Interesting book by General Sir Rupert Smith called “The Utility of Force”.
The Times review says this military expert’s book criticizes US leadership to initiating a war in Iraq without a realistic mission definition. It is a critique that begins with semantics and ends with tactical suggestions.
You cannot blame the leaders, of course, if all they have read is Clausewitz. It will be no surprise therefore that General Smith is wholly dismissive of the US-led “War on Terror . . . intended to deliver a decisive victory over terror according to the leadership who declared it”. This is a notion “without useful meaning, at least in terms of describing the conduct of this confrontation,” says General Smith. “The terrorist is demonstrating a better understanding of the utility of force in serving his political purpose than those who are opposed to him — both political leaders and military establishments.”
The conclusion seems to be that warfare is now failing due to antiquated concepts applied to a changing world.
To take a historical example: machineguns, barbed wire and artillery made horsed cavalry obsolescent by 1915, but before the technological possibility of fast-moving, long-endurance tanks (not much before 1925) there was no alternative to keeping horsed cavalry since without a mobile arm there was no means of exploiting battlefield success. Ironically, General Smith now despairs of the huge numbers of tanks that Western forces possess since they are of limited utility when war is fought principally “amongst the people”. He does not say that swords should be beaten into billhooks, or for that matter into high-tech military instruments: he argues for an understanding that the longer and more complex battle is for the people’s will rather than for the destruction of an opponent’s forces.
Makes perfect sense to me. It reminds me of the development of the Apache gunship to outfight the Soviet helicopters in Afghanistan. The US technology was faster, more maneuverable and had more firepower. When the Soviets no longer were any kind of threat the Apache gunship became an expensive and lonely technology. It was thus re-purposed into new threats that were far more able to defeat it…ironically, the same threats that the Soviet helicopters really faced — Afghan guerrillas with US shoulder-fired rockets.
The bottom line is that in today’s political climate people will not agree to be subdued under impressive military might; they realize more than ever that they have the means and probably even justification to form their own power structures.
It comes down to a polite thank you for assistance removing one form of threat but a no thank you for further interference that is perceived as yet another threat.
Conservative thinkers such as Rumsfeld and Cheney apparently operated under an illusion that big armies win, end of story. Yet victory from violence at a shock and awe level alone does not warrant welcome parades. Sadly historians could have set them straight on this very quickly; it is actually a big army presence that is most likely to be rejected by local populations. A more tangible connection or concept has to accompany the utility of troops.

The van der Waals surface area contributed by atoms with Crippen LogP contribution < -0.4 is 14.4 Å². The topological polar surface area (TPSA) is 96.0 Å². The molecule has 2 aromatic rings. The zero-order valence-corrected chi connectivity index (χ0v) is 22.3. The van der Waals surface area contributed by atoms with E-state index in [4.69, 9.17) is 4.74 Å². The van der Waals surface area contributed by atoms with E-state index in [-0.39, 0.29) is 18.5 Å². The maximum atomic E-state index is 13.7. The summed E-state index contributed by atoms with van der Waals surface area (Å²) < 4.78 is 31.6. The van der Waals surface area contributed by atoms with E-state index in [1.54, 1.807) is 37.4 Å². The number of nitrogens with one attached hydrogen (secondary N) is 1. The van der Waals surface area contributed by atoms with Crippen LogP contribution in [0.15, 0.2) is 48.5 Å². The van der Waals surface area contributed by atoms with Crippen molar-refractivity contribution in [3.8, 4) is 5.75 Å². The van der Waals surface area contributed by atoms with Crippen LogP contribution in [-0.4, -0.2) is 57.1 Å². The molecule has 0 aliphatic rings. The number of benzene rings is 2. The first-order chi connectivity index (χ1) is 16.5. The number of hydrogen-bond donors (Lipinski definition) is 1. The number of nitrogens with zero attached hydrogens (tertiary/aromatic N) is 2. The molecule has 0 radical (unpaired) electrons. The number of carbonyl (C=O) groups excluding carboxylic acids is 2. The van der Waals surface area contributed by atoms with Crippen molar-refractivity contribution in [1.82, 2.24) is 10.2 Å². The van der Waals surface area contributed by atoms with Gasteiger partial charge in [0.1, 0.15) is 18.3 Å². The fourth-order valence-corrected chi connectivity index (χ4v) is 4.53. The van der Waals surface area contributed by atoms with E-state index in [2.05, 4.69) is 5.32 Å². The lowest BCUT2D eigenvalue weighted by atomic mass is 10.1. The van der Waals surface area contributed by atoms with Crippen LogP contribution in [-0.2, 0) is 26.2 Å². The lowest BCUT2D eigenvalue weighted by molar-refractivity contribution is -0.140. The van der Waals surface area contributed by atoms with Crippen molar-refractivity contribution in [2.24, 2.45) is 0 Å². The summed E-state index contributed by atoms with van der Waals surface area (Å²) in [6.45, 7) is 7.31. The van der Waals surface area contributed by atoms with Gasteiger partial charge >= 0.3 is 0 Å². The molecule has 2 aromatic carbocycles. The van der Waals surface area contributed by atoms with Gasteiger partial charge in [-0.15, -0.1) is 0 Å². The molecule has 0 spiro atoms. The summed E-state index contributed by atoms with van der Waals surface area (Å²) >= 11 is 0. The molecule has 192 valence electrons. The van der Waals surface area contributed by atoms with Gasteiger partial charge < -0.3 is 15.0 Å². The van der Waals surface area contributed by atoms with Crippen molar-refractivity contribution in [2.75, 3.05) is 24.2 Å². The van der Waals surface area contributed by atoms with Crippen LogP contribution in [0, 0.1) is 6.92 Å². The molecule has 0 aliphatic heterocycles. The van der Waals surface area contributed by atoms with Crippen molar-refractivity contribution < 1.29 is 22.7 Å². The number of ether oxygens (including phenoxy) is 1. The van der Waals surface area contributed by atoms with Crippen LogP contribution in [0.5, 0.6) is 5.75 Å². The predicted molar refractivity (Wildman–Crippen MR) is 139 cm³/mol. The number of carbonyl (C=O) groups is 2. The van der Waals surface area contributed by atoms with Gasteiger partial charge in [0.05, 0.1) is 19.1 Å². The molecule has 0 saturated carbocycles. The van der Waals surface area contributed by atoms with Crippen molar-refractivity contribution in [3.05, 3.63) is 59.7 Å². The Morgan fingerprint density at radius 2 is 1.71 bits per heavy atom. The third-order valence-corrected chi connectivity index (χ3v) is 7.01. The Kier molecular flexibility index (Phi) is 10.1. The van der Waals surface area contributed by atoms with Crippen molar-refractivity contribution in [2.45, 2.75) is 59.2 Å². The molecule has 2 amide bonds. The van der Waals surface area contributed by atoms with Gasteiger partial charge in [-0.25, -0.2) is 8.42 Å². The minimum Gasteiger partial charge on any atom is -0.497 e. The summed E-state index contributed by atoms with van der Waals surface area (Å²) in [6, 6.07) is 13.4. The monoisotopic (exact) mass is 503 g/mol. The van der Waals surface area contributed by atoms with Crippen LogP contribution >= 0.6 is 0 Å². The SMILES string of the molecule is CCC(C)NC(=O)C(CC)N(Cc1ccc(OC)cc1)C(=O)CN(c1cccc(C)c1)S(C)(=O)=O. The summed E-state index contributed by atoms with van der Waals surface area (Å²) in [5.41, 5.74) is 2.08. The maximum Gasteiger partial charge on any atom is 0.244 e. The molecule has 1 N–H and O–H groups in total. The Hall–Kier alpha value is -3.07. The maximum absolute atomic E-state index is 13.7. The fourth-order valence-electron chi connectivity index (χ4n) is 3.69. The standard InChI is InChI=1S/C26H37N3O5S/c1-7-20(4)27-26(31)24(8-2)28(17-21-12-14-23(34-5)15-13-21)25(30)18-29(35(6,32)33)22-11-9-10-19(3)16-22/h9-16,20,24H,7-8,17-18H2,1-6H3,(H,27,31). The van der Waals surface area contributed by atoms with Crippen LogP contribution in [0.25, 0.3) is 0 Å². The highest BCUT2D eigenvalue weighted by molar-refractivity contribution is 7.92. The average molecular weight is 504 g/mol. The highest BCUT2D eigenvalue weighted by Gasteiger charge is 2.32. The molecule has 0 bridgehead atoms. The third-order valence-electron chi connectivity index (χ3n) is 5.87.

Battles just don’t work any more. War is now waged not in the field but the street, so victory is possible only with the people’s consent.
The event of being overrun by a top-down organization that is too large and foreign to be representative or responsive does not translate directly to the feeling of liberation.
My Masters Thesis on the liberation of Ethiopia by the British in 1940 to 1943 explored this issue. It was a delicate operation to repatriate a sovereign leader, which has had lasting effect on the security and stability in the Horn of Africa. The UK War Office tried to involve Haile Selassie with their troops as a means to bolster support for the British military offensive and acceptance after occupation. Instead they found Ethiopia still quickly moved to relationships with other nations that had no liberating role and they called for direct control or withdrawal of British forces. The inability of the occupation to generate social and economic successes precipitated political fracture. Groups worked together to pull apart the old regime. A vacuum of power allowed a new harsh unity to be formed by extremists, which further disintegrated notions of unity and the region fell into decades of separatist and guerrilla combat.
History is littered with examples of this liberation-to-loss concept, as the Times explains:
What is so appalling about Iraq is that it was predictable — and indeed it was predicted — from even a nodding acquaintance with history. General Smith cites Bonaparte’s invasion of Spain: the Spanish army collapsed, Madrid fell, but guerrilla warfare put the victory to nought, fatally bleeding the occupation forces. In the Anglo-Boer War, after the initial reverses the British quickly defeated the Boer field forces and occupied their two capitals, but a change of Boer tactics to something not unlike the Spanish guerrilleros’ prolonged the conflict by another two years, and at considerable cost to Britain’s military credibility and international moral standing.
Jamaican resistance to the Spanish is another good study. The US experience with the Philippines after liberation during the Spanish-American War also is worth a look.